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Am Rev Respir Dis. 1992 Aug;146(2):300-6.

Prone position alters the effect of volume overload on regional pleural pressures and improves hypoxemia in pigs in vivo.

Author information

1
Medical Service, Veterans Administration Medical Center, Seattle, Washington.

Abstract

Oxygenation improves in patients with adult respiratory distress syndrome and in animals with oleic acid-induced lung injury when they are turned from the supine to the prone position. Dependent and nondependent pleural pressures (Ppl) were measured in six pigs ventilated in the supine and prone positions before and after volume infusion (VI). Before VI the mean +/- SEM AaPO2 difference was 26 +/- 8 mm Hg when the animals were supine and 10 +/- 2 mm Hg when they were prone (p > 0.05). After VI the AaPO2 was 64 +/- 6 mm Hg when the animals were supine (p < 0.05) and 43 +/- 7 mm Hg when they were prone (p < 0.05). VI increased the Ppl gradient from 0.53 +/- 0.1 to 0.71 +/- 0.1 cm H2O/cm when the animals were supine (p < 0.05) and from 0.17 +/- 0.1 to 0.27 +/- 0.1 cm H2O/cm when they were prone (p < 0.05). Dependent Ppl at FRC was much less positive when the animals were prone versus supine (0.9 +/- 0.3 versus 3.0 +/- 0.5 cm H2O, p < 0.05), suggesting that the airways in these dependent regions would narrow and/or close and that ventilation to these regions would diminish as a result of VI.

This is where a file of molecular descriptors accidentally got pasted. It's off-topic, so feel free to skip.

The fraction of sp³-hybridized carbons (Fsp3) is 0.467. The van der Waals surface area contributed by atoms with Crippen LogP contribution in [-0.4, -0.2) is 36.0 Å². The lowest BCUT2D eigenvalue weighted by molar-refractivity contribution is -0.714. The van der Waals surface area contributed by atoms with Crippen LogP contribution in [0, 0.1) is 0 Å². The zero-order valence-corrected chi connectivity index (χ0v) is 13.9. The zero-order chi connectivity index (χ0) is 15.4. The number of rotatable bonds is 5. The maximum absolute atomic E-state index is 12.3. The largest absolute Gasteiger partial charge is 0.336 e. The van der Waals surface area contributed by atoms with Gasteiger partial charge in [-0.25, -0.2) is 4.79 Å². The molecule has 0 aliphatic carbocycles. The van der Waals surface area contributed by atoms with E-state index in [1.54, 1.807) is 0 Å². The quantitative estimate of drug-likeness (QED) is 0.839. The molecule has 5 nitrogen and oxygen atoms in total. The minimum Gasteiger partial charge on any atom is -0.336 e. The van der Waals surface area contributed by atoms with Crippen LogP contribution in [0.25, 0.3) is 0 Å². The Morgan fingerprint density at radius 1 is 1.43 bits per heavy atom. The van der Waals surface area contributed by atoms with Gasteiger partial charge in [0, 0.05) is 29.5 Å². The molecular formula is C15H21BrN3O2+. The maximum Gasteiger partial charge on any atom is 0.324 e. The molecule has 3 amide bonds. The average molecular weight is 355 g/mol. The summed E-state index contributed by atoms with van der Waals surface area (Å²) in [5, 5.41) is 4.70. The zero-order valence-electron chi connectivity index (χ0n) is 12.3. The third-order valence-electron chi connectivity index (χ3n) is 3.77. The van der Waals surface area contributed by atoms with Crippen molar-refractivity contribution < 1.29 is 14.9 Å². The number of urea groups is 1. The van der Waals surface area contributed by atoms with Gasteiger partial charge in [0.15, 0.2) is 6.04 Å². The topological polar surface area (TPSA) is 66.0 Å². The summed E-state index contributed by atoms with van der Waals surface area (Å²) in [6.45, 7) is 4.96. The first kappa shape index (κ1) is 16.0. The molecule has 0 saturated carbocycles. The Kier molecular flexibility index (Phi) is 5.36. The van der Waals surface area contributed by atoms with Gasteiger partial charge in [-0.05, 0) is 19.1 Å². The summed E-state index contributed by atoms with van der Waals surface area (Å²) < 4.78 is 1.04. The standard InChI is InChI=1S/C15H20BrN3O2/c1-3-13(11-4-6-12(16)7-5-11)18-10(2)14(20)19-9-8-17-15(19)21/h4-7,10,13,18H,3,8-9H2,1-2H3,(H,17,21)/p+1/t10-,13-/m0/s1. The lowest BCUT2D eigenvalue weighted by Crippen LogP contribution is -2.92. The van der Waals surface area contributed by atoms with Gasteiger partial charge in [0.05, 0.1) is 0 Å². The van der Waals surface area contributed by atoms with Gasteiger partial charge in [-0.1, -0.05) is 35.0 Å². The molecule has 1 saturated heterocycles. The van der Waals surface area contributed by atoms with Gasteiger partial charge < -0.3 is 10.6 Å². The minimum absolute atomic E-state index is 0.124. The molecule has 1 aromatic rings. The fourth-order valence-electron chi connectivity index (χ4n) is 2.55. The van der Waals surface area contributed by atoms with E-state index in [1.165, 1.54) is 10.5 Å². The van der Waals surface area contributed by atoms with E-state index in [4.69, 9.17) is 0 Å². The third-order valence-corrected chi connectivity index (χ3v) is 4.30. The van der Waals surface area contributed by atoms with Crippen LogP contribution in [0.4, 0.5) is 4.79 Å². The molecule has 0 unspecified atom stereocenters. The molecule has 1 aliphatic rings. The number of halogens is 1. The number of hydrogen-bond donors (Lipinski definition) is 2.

PMID:
1489116
DOI:
10.1164/ajrccm/146.2.300
[Indexed for MEDLINE]

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